This book is hardly an indictment of Nintendo’s committing mass fraud to devoted Mario players, and more about how Nintendo saved the brand of Mario from going the direction of torture. Irwin earns the answers with some hard-won sleuthing, interviewing Nintendo pioneers like Tazuka, Phillips and other Nintendo pioneers.

Getting personal, Irwin’s obsession with the game breaks a wall between a third-person avatar.  He embodies the oft-chosen character, Toad, who wears turban-like mushroom headdress. The action of the player tapping the D-pad, and buttons A and B, sitting criss-cross applesauce on the carpet is nonexistent, while braided throughout the book are scenes in which author might as well be in the game.  The narration of each play field is performed in first-person, so much so that you almost imagine a minimized, digitized version of the protagonist; think Jeff Bridges in TRON. A crisp scene of the author sucked into the game in the final dramatic moments of game play. Toad isn’t battling the boss; the author is fighting the boss.

Of course, no book devoted to a retro ’80’s game should forgo an inevitable moment of the absurd.  After all, absurdism is as much a trait of the game as it is in existence.  SMB2 is like a ready-made game, a piece of dada art.  The connection between the game and existence is finally bridged, however, after Irwin witnesses the final moments of his grandmother’s life.  After which he returns to the game and, in a moment of sobriety, asks himself a question.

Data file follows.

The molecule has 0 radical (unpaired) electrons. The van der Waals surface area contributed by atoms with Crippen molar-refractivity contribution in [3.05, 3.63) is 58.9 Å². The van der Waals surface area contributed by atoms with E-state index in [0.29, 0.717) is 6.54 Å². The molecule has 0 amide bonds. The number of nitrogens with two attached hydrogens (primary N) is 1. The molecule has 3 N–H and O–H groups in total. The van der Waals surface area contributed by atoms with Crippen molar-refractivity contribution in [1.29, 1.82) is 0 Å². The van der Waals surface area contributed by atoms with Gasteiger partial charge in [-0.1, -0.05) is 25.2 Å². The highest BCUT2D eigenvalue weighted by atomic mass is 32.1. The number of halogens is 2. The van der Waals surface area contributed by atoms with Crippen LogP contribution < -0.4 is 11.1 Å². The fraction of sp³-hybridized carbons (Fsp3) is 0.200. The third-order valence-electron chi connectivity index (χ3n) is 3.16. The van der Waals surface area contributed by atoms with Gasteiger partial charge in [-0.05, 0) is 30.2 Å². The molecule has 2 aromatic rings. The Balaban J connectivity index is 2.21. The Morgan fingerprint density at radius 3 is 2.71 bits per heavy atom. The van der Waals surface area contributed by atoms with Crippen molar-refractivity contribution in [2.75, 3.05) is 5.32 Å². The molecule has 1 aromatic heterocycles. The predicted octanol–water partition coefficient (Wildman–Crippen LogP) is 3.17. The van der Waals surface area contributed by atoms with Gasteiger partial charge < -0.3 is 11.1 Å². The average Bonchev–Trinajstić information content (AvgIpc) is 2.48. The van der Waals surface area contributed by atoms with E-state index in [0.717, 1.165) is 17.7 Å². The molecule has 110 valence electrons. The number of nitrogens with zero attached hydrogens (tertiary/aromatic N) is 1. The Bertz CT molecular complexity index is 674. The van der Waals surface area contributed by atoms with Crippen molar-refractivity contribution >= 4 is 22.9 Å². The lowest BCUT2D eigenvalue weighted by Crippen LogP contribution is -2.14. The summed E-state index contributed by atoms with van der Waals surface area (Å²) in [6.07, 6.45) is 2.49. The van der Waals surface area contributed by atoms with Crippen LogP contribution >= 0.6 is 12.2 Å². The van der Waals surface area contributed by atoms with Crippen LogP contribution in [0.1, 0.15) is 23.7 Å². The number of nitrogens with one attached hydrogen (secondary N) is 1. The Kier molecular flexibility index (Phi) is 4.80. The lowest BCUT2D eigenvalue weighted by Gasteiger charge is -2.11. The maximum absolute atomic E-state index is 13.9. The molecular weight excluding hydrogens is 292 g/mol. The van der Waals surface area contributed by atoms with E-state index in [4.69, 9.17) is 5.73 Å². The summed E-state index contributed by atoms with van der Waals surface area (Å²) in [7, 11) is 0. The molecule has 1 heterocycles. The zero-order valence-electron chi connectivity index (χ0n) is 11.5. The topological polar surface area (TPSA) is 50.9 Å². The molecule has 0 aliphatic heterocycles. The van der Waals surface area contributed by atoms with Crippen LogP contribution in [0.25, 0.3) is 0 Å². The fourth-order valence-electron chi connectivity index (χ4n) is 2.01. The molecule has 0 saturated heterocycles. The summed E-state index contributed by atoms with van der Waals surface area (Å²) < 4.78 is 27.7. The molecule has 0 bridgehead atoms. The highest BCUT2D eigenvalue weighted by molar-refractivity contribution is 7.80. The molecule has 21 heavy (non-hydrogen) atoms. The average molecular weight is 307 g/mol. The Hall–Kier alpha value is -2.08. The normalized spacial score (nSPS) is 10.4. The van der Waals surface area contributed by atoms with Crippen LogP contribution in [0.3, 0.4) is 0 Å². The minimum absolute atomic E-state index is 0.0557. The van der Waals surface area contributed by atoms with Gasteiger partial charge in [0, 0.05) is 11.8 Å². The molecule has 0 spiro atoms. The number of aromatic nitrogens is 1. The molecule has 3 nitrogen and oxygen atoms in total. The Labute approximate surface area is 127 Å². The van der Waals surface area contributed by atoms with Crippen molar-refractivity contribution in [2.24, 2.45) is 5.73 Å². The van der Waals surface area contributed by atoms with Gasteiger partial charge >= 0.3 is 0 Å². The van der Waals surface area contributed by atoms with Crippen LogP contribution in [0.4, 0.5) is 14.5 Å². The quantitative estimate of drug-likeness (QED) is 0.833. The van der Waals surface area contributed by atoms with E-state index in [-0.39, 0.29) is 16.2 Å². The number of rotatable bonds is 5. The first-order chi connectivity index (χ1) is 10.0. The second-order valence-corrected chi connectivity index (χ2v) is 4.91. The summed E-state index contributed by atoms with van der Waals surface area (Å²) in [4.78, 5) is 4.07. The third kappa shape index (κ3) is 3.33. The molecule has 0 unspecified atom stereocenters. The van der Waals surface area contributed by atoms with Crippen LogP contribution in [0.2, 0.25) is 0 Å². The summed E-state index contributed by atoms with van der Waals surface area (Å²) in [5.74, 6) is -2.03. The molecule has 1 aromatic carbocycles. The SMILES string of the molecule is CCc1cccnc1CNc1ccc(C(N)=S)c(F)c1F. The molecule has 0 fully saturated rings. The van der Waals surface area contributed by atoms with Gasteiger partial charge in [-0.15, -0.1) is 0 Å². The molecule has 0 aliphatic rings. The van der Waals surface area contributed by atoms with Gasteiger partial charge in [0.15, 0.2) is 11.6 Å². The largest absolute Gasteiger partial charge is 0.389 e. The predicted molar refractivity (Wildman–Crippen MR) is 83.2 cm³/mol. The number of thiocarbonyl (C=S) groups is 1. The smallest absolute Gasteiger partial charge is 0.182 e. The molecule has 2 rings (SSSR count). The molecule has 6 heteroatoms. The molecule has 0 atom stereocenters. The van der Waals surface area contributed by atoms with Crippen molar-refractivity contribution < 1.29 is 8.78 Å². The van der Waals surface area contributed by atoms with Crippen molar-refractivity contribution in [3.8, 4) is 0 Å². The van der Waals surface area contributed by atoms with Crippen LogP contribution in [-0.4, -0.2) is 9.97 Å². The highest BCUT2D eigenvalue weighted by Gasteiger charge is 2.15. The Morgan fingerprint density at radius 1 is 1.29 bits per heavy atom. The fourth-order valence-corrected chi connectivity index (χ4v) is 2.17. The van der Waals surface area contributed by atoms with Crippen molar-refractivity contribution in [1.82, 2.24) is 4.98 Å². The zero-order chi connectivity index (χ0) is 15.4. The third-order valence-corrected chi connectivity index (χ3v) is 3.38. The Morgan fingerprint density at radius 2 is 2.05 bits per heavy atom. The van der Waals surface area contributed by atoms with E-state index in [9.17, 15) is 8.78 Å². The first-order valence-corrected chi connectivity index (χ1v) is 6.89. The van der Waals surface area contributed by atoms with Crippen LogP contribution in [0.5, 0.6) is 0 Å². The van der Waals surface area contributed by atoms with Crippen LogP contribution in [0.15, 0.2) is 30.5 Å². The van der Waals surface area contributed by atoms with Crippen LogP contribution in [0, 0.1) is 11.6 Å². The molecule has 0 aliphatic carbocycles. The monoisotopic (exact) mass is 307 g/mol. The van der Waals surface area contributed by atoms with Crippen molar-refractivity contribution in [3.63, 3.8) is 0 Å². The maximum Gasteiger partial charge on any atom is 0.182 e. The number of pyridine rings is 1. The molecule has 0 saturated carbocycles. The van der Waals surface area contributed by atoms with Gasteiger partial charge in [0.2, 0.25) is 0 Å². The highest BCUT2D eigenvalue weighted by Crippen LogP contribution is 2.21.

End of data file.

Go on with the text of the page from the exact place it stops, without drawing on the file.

The author’s relationship to the game mirrors that of his Toad character struggling to keep a key above his head, while a demented flying mask zooms by.  This game, I agree, is too important to slip into a wrinkle in Nintendo’s canon of classic games. The author fights to keep SMB2 relevant as a Mario Game, to keep the book from disappearing from the collective consciousness of Mario Bros. aficionados.  In the words of former “speedrunning” world record holder of SMB2, the game’s has a lot of weird things in it.”  Weirdness, Irwin makes the case, is at the heart of the game’s worth.


Phoning Home by Jacob Appel

Reviewed by: Charlene Caruso



Publisher: University of South Carolina Press
Language: English
ISBN-13: 978-1611173710